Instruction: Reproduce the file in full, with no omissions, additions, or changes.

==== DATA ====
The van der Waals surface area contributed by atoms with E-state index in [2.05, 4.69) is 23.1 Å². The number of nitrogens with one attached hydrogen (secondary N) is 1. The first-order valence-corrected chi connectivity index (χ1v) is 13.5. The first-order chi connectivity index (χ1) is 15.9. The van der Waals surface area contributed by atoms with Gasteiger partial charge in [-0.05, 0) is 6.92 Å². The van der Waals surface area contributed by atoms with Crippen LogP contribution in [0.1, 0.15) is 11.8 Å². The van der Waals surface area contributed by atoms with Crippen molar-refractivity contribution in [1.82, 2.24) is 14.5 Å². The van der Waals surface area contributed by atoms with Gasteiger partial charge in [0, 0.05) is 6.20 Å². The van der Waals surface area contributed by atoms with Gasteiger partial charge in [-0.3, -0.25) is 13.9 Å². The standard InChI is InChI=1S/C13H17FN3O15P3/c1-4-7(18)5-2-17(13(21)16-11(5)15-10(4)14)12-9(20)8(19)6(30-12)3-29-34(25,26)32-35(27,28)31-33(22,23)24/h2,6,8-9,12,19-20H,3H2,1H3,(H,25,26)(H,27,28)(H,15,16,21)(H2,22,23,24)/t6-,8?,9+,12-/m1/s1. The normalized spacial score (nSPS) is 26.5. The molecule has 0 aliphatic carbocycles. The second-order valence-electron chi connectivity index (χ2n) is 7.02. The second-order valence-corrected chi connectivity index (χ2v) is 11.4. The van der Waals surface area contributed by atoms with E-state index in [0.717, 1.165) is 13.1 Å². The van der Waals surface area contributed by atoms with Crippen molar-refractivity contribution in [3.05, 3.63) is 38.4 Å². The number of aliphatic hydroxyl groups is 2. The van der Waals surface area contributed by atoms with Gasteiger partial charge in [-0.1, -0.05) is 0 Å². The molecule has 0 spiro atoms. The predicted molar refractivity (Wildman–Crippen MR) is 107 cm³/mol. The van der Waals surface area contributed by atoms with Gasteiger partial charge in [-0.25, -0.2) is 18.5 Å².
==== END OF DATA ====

The van der Waals surface area contributed by atoms with E-state index in [2.05, 4.69) is 23.1 Å². The number of nitrogens with one attached hydrogen (secondary N) is 1. The first-order valence-corrected chi connectivity index (χ1v) is 13.5. The first-order chi connectivity index (χ1) is 15.9. The van der Waals surface area contributed by atoms with Gasteiger partial charge in [-0.05, 0) is 6.92 Å². The van der Waals surface area contributed by atoms with Crippen LogP contribution in [0.1, 0.15) is 11.8 Å². The van der Waals surface area contributed by atoms with Crippen molar-refractivity contribution in [1.82, 2.24) is 14.5 Å². The van der Waals surface area contributed by atoms with Gasteiger partial charge in [0, 0.05) is 6.20 Å². The van der Waals surface area contributed by atoms with Gasteiger partial charge in [-0.3, -0.25) is 13.9 Å². The standard InChI is InChI=1S/C13H17FN3O15P3/c1-4-7(18)5-2-17(13(21)16-11(5)15-10(4)14)12-9(20)8(19)6(30-12)3-29-34(25,26)32-35(27,28)31-33(22,23)24/h2,6,8-9,12,19-20H,3H2,1H3,(H,25,26)(H,27,28)(H,15,16,21)(H2,22,23,24)/t6-,8?,9+,12-/m1/s1. The normalized spacial score (nSPS) is 26.5. The molecule has 0 aliphatic carbocycles. The second-order valence-electron chi connectivity index (χ2n) is 7.02. The second-order valence-corrected chi connectivity index (χ2v) is 11.4. The van der Waals surface area contributed by atoms with E-state index in [0.717, 1.165) is 13.1 Å². The van der Waals surface area contributed by atoms with Crippen molar-refractivity contribution in [3.05, 3.63) is 38.4 Å². The number of aliphatic hydroxyl groups is 2. The van der Waals surface area contributed by atoms with Gasteiger partial charge in [-0.1, -0.05) is 0 Å². The molecule has 0 spiro atoms. The predicted molar refractivity (Wildman–Crippen MR) is 107 cm³/mol. The van der Waals surface area contributed by atoms with Gasteiger partial charge in [-0.25, -0.2) is 18.5 Å².